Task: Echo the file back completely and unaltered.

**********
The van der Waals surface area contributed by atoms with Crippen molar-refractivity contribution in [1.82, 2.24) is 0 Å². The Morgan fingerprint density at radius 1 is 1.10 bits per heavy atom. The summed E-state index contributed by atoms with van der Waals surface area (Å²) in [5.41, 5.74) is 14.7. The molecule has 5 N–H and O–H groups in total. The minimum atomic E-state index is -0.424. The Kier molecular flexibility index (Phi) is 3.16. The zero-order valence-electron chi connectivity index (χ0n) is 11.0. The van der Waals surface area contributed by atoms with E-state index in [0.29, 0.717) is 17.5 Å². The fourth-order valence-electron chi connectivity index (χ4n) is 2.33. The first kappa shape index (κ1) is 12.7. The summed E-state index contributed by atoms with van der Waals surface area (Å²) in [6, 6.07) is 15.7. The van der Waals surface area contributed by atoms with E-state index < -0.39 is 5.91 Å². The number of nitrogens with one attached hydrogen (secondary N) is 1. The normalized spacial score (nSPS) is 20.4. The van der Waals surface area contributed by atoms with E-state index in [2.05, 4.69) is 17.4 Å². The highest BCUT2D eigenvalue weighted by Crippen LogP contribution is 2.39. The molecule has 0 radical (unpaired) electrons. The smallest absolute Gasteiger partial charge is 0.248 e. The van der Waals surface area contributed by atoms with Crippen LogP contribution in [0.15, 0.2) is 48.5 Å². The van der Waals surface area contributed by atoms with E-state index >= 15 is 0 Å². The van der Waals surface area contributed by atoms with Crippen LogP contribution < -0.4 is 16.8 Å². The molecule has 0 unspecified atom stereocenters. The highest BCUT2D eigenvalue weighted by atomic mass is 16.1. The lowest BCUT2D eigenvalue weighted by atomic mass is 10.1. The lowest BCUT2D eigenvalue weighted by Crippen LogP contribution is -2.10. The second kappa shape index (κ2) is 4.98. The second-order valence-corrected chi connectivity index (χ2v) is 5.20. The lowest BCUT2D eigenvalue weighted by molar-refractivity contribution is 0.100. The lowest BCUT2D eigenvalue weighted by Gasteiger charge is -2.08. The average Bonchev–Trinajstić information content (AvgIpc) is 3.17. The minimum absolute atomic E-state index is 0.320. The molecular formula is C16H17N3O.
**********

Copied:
The van der Waals surface area contributed by atoms with Crippen molar-refractivity contribution in [1.82, 2.24) is 0 Å². The Morgan fingerprint density at radius 1 is 1.10 bits per heavy atom. The summed E-state index contributed by atoms with van der Waals surface area (Å²) in [5.41, 5.74) is 14.7. The molecule has 5 N–H and O–H groups in total. The minimum atomic E-state index is -0.424. The Kier molecular flexibility index (Phi) is 3.16. The zero-order valence-electron chi connectivity index (χ0n) is 11.0. The van der Waals surface area contributed by atoms with E-state index in [0.29, 0.717) is 17.5 Å². The fourth-order valence-electron chi connectivity index (χ4n) is 2.33. The first kappa shape index (κ1) is 12.7. The summed E-state index contributed by atoms with van der Waals surface area (Å²) in [6, 6.07) is 15.7. The van der Waals surface area contributed by atoms with E-state index < -0.39 is 5.91 Å². The number of nitrogens with one attached hydrogen (secondary N) is 1. The normalized spacial score (nSPS) is 20.4. The van der Waals surface area contributed by atoms with E-state index in [2.05, 4.69) is 17.4 Å². The highest BCUT2D eigenvalue weighted by Crippen LogP contribution is 2.39. The molecule has 0 radical (unpaired) electrons. The smallest absolute Gasteiger partial charge is 0.248 e. The van der Waals surface area contributed by atoms with Crippen LogP contribution in [0.15, 0.2) is 48.5 Å². The van der Waals surface area contributed by atoms with E-state index >= 15 is 0 Å². The van der Waals surface area contributed by atoms with Crippen LogP contribution < -0.4 is 16.8 Å². The molecule has 0 unspecified atom stereocenters. The highest BCUT2D eigenvalue weighted by atomic mass is 16.1. The lowest BCUT2D eigenvalue weighted by atomic mass is 10.1. The lowest BCUT2D eigenvalue weighted by Crippen LogP contribution is -2.10. The second kappa shape index (κ2) is 4.98. The second-order valence-corrected chi connectivity index (χ2v) is 5.20. The lowest BCUT2D eigenvalue weighted by molar-refractivity contribution is 0.100. The lowest BCUT2D eigenvalue weighted by Gasteiger charge is -2.08. The average Bonchev–Trinajstić information content (AvgIpc) is 3.17. The minimum absolute atomic E-state index is 0.320. The molecular formula is C16H17N3O.